A wardrobe clearout produced a pile of clothes that I no longer wear. They are all beautiful fabrics. So it’s scissors and seam ripper fun time. The plan is to produce wearables. The fabrics have been colour coded. Devore velvet, silk, jacquard, embroidered pieces; all just waiting for new creations.

An ecourse is planned, see all the quilting ecourses

Words, work and images copyright Karen Platt 2021

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Knitting Patterns, Hand Stitching and Writing

My work life seems to happen in threes. This week it has been new knitting patterns, hand stitching and writing. I like to change tasks to help allay the pain that occurs particularly in my right arm and my neck. I find rotating what I am doing helps. A bit like crop rotation, or maybe not.

Hand Knitting Patterns

If you know my knitting, you’ll know that I like to have a project on the go. This is the final one of three in this yarn, although I have a bit of leftover yarn and will do something with that. There is a long and short version of this sweater with and without a peplum. I am slowly adding all my knitting patterns from the last 30 years to Ravelry.

Knitting patterns
Knitting Patterns by Karen Platt

Hand Stitching and Quilting

I am losing track of when I started this hand stitched jacket, but it is fun to pick up of an evening, when I remember and do a few rows. The hand quilting is not as even nor straight as I would like but it is all hand stitched and I am not a machine. I hold the fabric in my hands not in a frame of any kind. I have almost finished the back and I have one half of the front done. I think this one will be sleeveless. It has silk wadding, which I like for clothes. I lost a needle this week as I had to get up and answer the phone, and poof, it vanished. These hand quilting needles are so small, it is difficult to find them again.

hand stitching
Hand stitching a jacket, designed and stitched by Karen Platt

Writing An Autobiography

What’s so special about writing you might be thinking, but this is different. This time I am not writing a textiles or quilting ecourse or ebook; I am writing my life story. I want to get it all down in glorious technicolour before the colour fades, if you get my meaning. I want to see if I learned life’s lessons before I kick the bucket. So far I have written over 5,000 words. I think it will make interesting reading. If someone had told me I would write an autobiography, I would have laughed.

That’s all for this week, I shall continue with my knitting patterns, hand stitching and writing or maybe there will be another task to talk about next week as I keep on drawing and more.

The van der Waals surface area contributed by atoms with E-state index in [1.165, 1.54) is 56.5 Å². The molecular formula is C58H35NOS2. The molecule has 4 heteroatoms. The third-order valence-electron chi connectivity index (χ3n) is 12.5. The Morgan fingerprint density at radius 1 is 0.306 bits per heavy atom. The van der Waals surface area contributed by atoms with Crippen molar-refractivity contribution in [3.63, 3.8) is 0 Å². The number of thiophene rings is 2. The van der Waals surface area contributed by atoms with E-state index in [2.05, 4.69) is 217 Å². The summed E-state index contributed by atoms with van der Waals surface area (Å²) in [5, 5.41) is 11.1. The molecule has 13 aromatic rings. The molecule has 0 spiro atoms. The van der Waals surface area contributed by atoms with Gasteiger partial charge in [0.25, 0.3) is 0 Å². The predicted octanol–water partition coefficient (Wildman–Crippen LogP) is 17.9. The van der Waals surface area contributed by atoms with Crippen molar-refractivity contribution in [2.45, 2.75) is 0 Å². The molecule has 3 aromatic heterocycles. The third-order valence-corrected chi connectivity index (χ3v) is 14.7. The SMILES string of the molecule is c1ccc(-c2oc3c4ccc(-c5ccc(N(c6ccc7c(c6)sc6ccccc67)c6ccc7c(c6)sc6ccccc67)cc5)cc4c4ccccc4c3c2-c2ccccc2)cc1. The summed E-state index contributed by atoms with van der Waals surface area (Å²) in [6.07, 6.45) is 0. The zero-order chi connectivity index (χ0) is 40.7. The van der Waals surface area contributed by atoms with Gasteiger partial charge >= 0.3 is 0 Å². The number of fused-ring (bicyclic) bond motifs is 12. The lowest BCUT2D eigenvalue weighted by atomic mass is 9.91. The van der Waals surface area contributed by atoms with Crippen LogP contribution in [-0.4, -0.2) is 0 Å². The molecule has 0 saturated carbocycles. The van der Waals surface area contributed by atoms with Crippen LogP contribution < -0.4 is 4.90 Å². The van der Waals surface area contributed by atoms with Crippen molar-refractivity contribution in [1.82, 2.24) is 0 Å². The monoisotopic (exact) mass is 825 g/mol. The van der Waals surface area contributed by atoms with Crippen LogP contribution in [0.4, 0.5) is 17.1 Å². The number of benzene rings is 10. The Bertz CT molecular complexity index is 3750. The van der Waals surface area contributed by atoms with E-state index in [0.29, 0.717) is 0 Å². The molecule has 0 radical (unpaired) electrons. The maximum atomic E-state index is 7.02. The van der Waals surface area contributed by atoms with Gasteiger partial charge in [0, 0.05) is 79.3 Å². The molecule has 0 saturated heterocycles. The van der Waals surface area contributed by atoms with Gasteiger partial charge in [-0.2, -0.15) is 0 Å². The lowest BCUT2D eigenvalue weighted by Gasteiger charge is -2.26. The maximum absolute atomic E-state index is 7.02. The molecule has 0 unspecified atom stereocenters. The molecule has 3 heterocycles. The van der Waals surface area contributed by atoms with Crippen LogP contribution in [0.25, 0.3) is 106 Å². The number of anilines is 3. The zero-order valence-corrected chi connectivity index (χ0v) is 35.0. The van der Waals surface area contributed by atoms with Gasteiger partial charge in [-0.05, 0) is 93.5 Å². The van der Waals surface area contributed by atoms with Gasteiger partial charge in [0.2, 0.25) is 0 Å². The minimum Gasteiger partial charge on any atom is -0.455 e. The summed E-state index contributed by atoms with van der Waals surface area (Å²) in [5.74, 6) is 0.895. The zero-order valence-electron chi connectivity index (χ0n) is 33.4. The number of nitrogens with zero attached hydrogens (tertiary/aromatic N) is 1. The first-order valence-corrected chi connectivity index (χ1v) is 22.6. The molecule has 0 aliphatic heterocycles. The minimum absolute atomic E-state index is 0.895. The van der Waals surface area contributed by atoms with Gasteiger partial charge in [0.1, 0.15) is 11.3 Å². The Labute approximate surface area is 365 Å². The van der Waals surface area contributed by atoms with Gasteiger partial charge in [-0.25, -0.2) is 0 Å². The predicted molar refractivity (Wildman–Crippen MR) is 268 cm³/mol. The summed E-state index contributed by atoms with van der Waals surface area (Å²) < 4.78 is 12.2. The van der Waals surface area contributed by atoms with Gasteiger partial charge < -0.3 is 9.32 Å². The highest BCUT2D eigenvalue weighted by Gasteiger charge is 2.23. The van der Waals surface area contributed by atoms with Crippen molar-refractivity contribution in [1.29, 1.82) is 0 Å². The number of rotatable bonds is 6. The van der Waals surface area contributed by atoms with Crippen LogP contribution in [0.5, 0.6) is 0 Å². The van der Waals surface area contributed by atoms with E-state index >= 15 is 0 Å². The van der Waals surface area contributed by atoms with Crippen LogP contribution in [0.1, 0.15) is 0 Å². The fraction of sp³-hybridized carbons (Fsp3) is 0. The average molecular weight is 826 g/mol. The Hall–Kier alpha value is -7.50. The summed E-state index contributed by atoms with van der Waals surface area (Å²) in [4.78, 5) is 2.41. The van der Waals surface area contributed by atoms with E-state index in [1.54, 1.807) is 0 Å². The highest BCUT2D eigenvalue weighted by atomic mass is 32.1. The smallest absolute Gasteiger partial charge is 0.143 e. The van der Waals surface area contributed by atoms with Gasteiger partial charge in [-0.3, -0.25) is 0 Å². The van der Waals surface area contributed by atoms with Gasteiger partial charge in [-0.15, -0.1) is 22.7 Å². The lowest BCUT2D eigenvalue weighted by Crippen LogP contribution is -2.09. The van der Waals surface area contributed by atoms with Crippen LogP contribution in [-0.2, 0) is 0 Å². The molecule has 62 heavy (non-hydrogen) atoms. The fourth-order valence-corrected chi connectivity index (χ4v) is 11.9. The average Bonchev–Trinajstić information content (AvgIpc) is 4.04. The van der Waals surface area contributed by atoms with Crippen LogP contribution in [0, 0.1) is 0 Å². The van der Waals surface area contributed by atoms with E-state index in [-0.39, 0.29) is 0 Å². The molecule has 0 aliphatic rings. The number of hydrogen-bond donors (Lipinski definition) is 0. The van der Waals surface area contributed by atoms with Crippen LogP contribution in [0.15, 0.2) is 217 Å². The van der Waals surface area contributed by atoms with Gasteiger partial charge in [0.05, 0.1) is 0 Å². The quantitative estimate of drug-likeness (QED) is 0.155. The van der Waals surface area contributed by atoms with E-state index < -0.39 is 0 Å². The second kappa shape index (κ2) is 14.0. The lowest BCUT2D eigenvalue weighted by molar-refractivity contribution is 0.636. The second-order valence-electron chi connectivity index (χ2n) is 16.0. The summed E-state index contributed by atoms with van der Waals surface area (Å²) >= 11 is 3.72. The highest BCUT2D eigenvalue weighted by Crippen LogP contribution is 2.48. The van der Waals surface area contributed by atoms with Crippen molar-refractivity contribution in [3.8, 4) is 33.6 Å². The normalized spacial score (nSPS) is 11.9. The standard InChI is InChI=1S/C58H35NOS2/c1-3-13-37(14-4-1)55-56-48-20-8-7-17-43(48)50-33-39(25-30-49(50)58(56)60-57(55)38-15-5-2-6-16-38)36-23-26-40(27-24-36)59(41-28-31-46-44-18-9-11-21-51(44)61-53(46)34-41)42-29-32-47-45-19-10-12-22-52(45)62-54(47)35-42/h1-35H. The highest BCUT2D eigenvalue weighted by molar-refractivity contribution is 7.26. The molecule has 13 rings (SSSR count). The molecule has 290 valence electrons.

Words, work and images copyright Karen Platt 2020

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Day 23 quilting of 31 day blog challenge

Day 23 quilting was to bring the new quilt to show. However, fatigue saw me having to put that down with just 15 cm (6 inches) left to do and a few ends to tie in. About another hour’s work. So look out for that tomorrow. Instead I am going to let you see a snippet of it and talk about hand quilting too.

If you are wondering how many of the other 60 quilters taking part in the 31 day blog challenge, have made it so far, check them out on Muppin, although I note that Cheryl stopped on day 14.

Sneak Peek

Day 23 quilting progress. I must say that this new quilt is looking rather handsome. It is my most heavily quilted quilt to date. I am pleased with the way this has turned out. One of the modern quilts in my new Modern quilting ecourse, which you can take online. 2020 is my year of modern quilting.

day 23 quilting
my latest Karen Platt quilt

Lost And Found

I have been having a clear out, my work table is now clean and clear. Ready for me to start my new projects. I shall be art quilting and more. When I talked about UFOs a few days ago as part of this 31 day blog challenge, I mentioned my hand quilted quilt, telling you that I had used the fabric for workshops, forgetting I needed two pieces more for my handmade quilt. In my clear out, I found that fabric. Yes I had saved it as I thought. I have already started stitching.

Discount

Day 23 quilting discount – get ready for the new year and make yourself a brand new quilt with my digital fabrics. Take 10% off until end of the year 2019. What a great way to celebrate the New Year. Many of the fabrics are created in a series and therefore go together well. What beautiful quilts they make as a panel, accents or art quilts and some work well in traditional quilt designs too. Here is one of my favourite series, Kaleidoscope fabric:

Day 23 quilting
Copyright Karen Platt 2019
Kaleidoscope fabric Karen Platt
copyright Karen Platt 2019
Kaleidoscope fabric Karen Platt
copyright Karen Platt 2019

Words, work and images copyright Karen Platt 2019

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Speaking at Quilting Shows 2019

speaking

Speaking engagements are my excitement for this week. Get booking please ladies and any men out there. First engagement of the year is 12-14th April 2019 at the British Stitch and Quilt Village at Uttoxeter, so please grab your space now to hear my take on colour in quilts. I am speaking at the same time each day.

At the moment my next speaking engagement is not until August 4th at the Festival of Quilts, where I speak twice on the same day, once on colour and once on design. So you can have a double whammy. Booking is not open yet, but keep your eyes on the website.

I have some more lined up, to be confirmed. Don’t forget you also have the fantastic opportunity to come to India with me, on a Colouricious holiday. The chance of a lifetime. I need 9 more people for this to go ahead, so please book on the Colouricious website today. 11 months to go, we leave on 7 January 2020.

I finished January with a sort of ho-hum week. Everything is hanging in the balance. People who were supposed to come back to me have still to do so. I wait with bated breath to see if it all comes to fruition. In anticipation, I had a lot of writing to do – contracts and so on. Lots of contacting to do, for if they don’t come through, trying to find someone who does. All under wraps and I have everything crossed to make it happen. I am hoping next week is the one.